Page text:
Linked by Thom Holwerda on Fri 24th Sep 2010 23:20 UTC
PDAs, Cellphones, Wireless Well, this certainly isn't particularly surprising. The rising popularity of Android leaves more victims in its wake than just Windows Mobile. Sony Ericsson, one of the major manufacturers of Symbian phones (other than Nokia) has just announced it will pretty much abandon the platform to focus entirely on Android - leaving Nokia as the sole person cheering for team Symbian.
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Wow...just wow....Linux is a kernel, not a OS. OS X shares nothing kernel wise with Linux. I know you were trying to make some sort of point, but Android is Linux with Java and some other stuff strapped on. OS X is Linux? That's just wrong....

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jabbotts Member since:

I'm usually the one jumping in with the "Linux is a kernel" suggestion to focus on a the distribution level of a product. However, I read it like this:

Android is a java platform that happens to have a *nix back end which does a great deal to hid itself from the device owner. Unless your doing or vendor/sku/androidversion specific jailbreak dance, your only going to see applets running in a java sandbox. There is no central distribution image that can be flashed to any "Android" branded hardware; you have a distribution fragmented by vendor customizations and, in some cases, outright user hostile logic bombs (Thanks Motorola).

By contrast, osX reveals far more of the *nix stack than Android does. It shows what a *nix based workstation can do with Apple sized marketing budgets. It may not be a Linux kernel but many of the components on top of the BSD userland go directly into Linux based distributions; CUPS being an example. Hence, osX is more "Linux" (based distro like) than Android.

Granted, Apple also provides the other extreme of the spectrum in Ios where the device goes far beyond most Android devices to keep the device owner at the most superficial layer. I'm actually a little surprised Apple wasn't first to introduce the logic bomb; Apple has patents submitted, Motorola has it implemented in devices.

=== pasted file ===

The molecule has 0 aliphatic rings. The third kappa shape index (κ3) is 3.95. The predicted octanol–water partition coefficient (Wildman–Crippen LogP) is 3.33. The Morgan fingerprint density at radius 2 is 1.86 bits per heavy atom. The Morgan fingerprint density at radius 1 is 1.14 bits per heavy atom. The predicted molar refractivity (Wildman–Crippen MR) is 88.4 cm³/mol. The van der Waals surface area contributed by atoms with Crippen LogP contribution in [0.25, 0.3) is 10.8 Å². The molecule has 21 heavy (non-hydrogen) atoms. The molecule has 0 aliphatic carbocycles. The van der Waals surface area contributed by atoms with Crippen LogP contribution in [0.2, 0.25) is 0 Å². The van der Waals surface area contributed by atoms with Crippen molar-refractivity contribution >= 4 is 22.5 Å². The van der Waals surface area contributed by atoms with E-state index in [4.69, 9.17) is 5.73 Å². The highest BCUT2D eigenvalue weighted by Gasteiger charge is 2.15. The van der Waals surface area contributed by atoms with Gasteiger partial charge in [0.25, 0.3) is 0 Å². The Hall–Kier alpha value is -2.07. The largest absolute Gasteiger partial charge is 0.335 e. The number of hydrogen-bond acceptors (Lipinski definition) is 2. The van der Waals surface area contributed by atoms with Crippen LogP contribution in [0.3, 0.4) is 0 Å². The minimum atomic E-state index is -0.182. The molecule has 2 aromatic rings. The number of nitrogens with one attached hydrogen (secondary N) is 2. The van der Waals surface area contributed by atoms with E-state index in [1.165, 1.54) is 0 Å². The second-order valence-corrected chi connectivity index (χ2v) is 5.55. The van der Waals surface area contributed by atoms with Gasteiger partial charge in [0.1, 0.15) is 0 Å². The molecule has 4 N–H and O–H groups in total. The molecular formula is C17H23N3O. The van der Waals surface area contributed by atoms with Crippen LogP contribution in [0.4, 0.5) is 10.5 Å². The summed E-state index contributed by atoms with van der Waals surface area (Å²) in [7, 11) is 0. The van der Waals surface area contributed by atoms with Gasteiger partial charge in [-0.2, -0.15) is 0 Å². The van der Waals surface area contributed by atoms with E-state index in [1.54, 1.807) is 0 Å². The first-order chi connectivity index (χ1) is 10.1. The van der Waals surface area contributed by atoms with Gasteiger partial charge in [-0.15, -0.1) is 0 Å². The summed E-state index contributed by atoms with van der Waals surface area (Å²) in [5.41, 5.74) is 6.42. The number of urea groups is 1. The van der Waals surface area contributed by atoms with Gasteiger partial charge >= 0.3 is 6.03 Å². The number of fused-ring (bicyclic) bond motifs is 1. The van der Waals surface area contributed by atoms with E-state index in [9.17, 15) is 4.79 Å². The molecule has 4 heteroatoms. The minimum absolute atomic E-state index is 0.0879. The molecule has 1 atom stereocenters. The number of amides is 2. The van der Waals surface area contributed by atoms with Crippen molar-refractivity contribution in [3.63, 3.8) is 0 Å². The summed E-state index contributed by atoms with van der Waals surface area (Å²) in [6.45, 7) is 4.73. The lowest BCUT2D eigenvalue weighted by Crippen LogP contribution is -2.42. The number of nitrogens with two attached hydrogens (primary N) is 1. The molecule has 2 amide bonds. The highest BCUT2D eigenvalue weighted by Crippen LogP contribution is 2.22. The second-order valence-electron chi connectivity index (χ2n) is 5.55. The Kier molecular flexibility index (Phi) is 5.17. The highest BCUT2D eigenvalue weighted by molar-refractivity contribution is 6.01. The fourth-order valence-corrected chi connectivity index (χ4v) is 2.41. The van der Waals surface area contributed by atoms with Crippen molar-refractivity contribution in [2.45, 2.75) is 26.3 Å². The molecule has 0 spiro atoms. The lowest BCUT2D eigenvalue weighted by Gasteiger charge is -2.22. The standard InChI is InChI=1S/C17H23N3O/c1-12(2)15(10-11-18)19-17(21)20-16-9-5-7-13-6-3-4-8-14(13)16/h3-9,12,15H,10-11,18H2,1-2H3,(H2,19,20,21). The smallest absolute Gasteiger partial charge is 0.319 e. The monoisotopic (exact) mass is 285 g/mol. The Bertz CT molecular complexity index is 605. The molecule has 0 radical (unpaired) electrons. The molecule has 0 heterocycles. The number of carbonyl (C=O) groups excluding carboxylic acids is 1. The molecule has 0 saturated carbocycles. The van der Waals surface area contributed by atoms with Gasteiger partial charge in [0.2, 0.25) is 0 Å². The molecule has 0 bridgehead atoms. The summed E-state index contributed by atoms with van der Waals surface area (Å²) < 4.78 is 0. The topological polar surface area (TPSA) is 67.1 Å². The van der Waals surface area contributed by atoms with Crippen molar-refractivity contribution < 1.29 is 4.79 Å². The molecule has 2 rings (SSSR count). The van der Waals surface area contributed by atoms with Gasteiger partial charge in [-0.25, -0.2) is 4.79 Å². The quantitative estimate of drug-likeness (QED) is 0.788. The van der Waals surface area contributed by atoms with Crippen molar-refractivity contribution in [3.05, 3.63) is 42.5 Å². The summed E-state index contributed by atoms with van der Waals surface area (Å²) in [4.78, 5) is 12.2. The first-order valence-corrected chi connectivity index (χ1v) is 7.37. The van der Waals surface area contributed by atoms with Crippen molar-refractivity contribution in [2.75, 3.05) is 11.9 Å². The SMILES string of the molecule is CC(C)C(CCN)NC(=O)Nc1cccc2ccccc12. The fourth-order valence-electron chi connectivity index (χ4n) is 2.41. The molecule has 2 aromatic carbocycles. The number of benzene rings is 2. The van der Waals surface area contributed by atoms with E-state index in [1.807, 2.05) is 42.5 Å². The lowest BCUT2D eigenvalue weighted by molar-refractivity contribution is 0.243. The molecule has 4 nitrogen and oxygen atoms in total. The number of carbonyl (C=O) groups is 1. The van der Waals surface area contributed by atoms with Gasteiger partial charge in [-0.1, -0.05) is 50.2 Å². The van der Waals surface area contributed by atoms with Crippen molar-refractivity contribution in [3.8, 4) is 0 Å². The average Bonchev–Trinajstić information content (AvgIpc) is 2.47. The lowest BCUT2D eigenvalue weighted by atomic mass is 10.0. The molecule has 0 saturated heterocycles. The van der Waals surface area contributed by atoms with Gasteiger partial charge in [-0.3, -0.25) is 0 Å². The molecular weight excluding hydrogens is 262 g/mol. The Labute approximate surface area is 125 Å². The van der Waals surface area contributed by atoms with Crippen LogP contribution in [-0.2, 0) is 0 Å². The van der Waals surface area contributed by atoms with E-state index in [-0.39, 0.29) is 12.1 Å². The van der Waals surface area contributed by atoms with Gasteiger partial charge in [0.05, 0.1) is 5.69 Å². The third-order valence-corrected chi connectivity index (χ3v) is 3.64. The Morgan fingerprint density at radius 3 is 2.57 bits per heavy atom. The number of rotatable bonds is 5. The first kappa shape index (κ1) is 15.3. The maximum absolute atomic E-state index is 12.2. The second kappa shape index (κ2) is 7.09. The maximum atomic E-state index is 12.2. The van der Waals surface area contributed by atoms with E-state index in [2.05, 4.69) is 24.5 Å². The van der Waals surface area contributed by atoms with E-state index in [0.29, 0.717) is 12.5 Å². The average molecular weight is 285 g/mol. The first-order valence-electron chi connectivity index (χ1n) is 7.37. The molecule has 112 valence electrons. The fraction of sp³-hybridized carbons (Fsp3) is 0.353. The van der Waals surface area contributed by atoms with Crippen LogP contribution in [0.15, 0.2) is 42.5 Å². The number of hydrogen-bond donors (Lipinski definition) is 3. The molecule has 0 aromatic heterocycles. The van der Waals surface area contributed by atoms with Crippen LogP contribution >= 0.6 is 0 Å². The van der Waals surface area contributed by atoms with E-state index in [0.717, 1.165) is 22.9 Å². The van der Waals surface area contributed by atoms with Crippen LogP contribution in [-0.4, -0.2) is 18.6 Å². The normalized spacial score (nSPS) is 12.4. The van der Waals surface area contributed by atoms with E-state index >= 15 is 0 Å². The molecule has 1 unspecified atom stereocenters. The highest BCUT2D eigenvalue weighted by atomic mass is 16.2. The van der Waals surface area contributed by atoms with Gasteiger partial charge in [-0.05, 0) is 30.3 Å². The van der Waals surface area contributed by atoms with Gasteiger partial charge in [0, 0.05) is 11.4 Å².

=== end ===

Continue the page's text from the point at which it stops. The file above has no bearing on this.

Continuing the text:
Then we have Symbian and Maemo/Meego which are both *nix based. I've not had hands on a Symbian device but in terms of Maemo; it's very clearly a Linux based distribution. There is no "we use 'Linux'" marketing spin for a distro fragmented by vendors and hostile towards the user. Want to root your device then just download rootsh from the repository; one distribution, one rooting method - from a vendor who encourages hacking about under the hood unlike Android and (more so) Iphone devices.

Let's look at apps.

Apple has the biggest library and I believe apps run on any Ios device. Your still only getting the most superficial layer for those running apps so we can disregard the the *nix back end and whatever kernel it happens to sit on.

Android tries to present only the most superficial layer. Average user boots a java interface and applets also forgoing any *nix back end below that. The app market is not as big as Apples but it's also not as compatible with a hodgepodge of apps that only install on certain devices. If I want to download Android Maps onto a device without a GPS receiver then I should be able to do that and just not have the GPS specific functions not function (for lack of input data). I should be able to download a rootsh app and gain full access to my device regardless of what vendor/hardware/androidversion. I should be able to connect to the App market and see "new version of Android available, do you want to upgrade now?" rather than waiting for a vendor corrupted ("customized") splinter claiming to be the core distribution.

By comparison, maemo presents the full distribution in app choices also. Ovi apps are QT so your looking at the same as Iphone and Android apps; snippets run in a very superficial sandbox interpreter. I can also install more native apps that wire directly into the userland and desktop environment. Going below the GUI makeup, I have a long list of cli apps added directly from the repository. "Terminal" is not a dirty word the device owner needs to be protected from. Third party app; Nokia simply presents a message saying that they are not responsible for the app. The repositories themselves are managed more like a Debian repository than either Android or Iphone. I have vendor premoted access to the entire software stack; I can replace the bleeding kernel if I so choose.

So, while I'd normally be right there replying "it's the distro not the kernel", the post above did have a solid point in it. Android and Ios are based on *nix back ends but they're are other platforms far closer to a proper *nix distribution. osX is closer to a Linux distro than Android is because it voluntarily presents much more of the *nix stack to the device owner. Maemo Linux is a full blown distribution that so far has had well maintained repositories; it only lags behind Android os Ios in repository package counts (possibly).

I was going to say something about comparing a phone software platform to a desktop since the desktop favors user access but Maemo kind of negates that by providing a mobile device distro which favors user access.

In the end, if all you want to do is live off the app store/market provided packages then either device platform will work for you. If your going to talk about going beyond that; there are far better platforms to consider.

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